To shop local or not. That is the question.

I don’t, as a rule, leave my house on Black Friday. What that means is that my Christmas shopping really doesn’t begin until right about, well, now.

As I think about buying gifts, I’m confronted with the same basic quandary others face in Chestnut Hill – how much shopping will I do locally?

To shop here on the Avenue for me is definitely convenient. I’m here every day. I can easily walk to most shops from the Local’s office door. But of course there are other issues.

Today, competition for the mom and pop shops on the Avenue has never been greater. There are several big shopping malls a half-hour drive from here. There are big box retailers like Walmart and Target in nearby Cheltenham. I can do all my shopping at my desk on Amazon.com, which, literally, has everything, and has it cheaper.

The cases against making those choices and shopping local are many. Local shops have the convenience of not risking your neck in a mall parking lot or wasting way precious moments of your life in line. You tend to get better service at small Avenue shopes. And there are many things you can get here that you can’t find in the mall or at Target.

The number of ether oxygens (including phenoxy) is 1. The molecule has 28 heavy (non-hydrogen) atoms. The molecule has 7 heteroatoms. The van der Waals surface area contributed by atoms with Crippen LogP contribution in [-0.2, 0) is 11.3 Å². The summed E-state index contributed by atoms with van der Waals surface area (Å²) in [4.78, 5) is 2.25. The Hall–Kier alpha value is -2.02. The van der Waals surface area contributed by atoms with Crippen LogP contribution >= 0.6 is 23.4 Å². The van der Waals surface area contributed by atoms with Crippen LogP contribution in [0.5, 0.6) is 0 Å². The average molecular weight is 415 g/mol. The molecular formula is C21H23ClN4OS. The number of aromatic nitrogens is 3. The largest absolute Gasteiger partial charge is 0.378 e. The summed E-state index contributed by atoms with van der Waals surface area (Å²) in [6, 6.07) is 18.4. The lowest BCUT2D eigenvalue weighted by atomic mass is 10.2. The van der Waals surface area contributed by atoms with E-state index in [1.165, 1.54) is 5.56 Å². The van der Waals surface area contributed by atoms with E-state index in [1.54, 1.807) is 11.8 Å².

But more important than that, I think, is the question of making a choice that benefits your neighborhood – whether it’s the neighborhood in which you live or work. Spending money locally helps the local economy and, therefore, is a benefit to you.

Heard that argument before? Probably. The counter is always the same: “Look, I’m going to shop where I can afford to and where the prices are lower.”

It’s tough to argue that people should spend a little more money or shop a little bit harder to keep more of their business local. On general principle, the engines of our economy have picked up where prices and labor are cheaper – see China – and to suggest otherwise is simply counterintuitive. It’s not good capitalism.

You’d think we’re smarter than that now. That we know sending our business elsewhere, just because it’s cheaper, is not productive. In fact, it is self destructive. Why can’t Germantown Avenue support more retails choices? Why are big retailers vacant? Because people – we the people – aren’t shopping here. It’s that simple.

No, I’m not trying to guilt you into changing your shopping habits. Or telling you to spend more here. But I think it is important to try a little harder and think about opportunities to shop here when you can.

When you spend money here, you keep money here, help more people stay employed here and keep those shops from going vacant. And in the long run, that makes your neighborhood and your home more valuable.

Pete Mazzaccaro

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